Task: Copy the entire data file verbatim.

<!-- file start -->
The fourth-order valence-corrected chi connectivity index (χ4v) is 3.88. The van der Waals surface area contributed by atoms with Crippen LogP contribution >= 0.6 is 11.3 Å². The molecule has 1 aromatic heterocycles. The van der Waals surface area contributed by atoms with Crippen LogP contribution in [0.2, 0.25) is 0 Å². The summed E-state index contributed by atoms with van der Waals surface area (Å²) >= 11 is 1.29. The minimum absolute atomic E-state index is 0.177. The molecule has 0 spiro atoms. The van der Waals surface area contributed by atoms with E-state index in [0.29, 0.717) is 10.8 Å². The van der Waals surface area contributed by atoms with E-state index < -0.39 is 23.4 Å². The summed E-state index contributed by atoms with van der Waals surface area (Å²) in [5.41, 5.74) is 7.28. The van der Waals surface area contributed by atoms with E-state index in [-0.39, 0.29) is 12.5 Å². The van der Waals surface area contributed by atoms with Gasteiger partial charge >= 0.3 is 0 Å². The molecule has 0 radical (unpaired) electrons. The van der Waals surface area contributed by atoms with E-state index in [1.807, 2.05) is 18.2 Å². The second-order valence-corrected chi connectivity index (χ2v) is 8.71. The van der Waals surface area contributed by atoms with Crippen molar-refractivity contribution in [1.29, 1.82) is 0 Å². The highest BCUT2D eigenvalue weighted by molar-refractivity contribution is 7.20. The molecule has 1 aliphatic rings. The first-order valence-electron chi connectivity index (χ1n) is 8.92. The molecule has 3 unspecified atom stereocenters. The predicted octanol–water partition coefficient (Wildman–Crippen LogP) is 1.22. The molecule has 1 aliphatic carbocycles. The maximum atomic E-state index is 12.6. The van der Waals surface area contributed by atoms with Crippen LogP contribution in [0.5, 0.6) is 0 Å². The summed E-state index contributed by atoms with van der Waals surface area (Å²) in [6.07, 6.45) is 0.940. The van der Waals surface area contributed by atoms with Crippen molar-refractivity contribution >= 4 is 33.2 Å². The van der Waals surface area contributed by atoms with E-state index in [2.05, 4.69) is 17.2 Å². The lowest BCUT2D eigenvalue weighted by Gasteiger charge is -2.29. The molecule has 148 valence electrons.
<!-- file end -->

The fourth-order valence-corrected chi connectivity index (χ4v) is 3.88. The van der Waals surface area contributed by atoms with Crippen LogP contribution >= 0.6 is 11.3 Å². The molecule has 1 aromatic heterocycles. The van der Waals surface area contributed by atoms with Crippen LogP contribution in [0.2, 0.25) is 0 Å². The summed E-state index contributed by atoms with van der Waals surface area (Å²) >= 11 is 1.29. The minimum absolute atomic E-state index is 0.177. The molecule has 0 spiro atoms. The van der Waals surface area contributed by atoms with E-state index in [0.29, 0.717) is 10.8 Å². The van der Waals surface area contributed by atoms with E-state index < -0.39 is 23.4 Å². The summed E-state index contributed by atoms with van der Waals surface area (Å²) in [5.41, 5.74) is 7.28. The van der Waals surface area contributed by atoms with E-state index in [-0.39, 0.29) is 12.5 Å². The van der Waals surface area contributed by atoms with Gasteiger partial charge >= 0.3 is 0 Å². The molecule has 0 radical (unpaired) electrons. The van der Waals surface area contributed by atoms with E-state index in [1.807, 2.05) is 18.2 Å². The second-order valence-corrected chi connectivity index (χ2v) is 8.71. The van der Waals surface area contributed by atoms with Crippen molar-refractivity contribution in [1.29, 1.82) is 0 Å². The highest BCUT2D eigenvalue weighted by molar-refractivity contribution is 7.20. The molecule has 1 aliphatic rings. The first-order valence-electron chi connectivity index (χ1n) is 8.92. The molecule has 3 unspecified atom stereocenters. The predicted octanol–water partition coefficient (Wildman–Crippen LogP) is 1.22. The molecule has 1 aliphatic carbocycles. The maximum atomic E-state index is 12.6. The van der Waals surface area contributed by atoms with Crippen LogP contribution in [0.5, 0.6) is 0 Å². The summed E-state index contributed by atoms with van der Waals surface area (Å²) in [6.07, 6.45) is 0.940. The van der Waals surface area contributed by atoms with Crippen molar-refractivity contribution >= 4 is 33.2 Å². The van der Waals surface area contributed by atoms with E-state index in [2.05, 4.69) is 17.2 Å². The lowest BCUT2D eigenvalue weighted by Gasteiger charge is -2.29. The molecule has 148 valence electrons.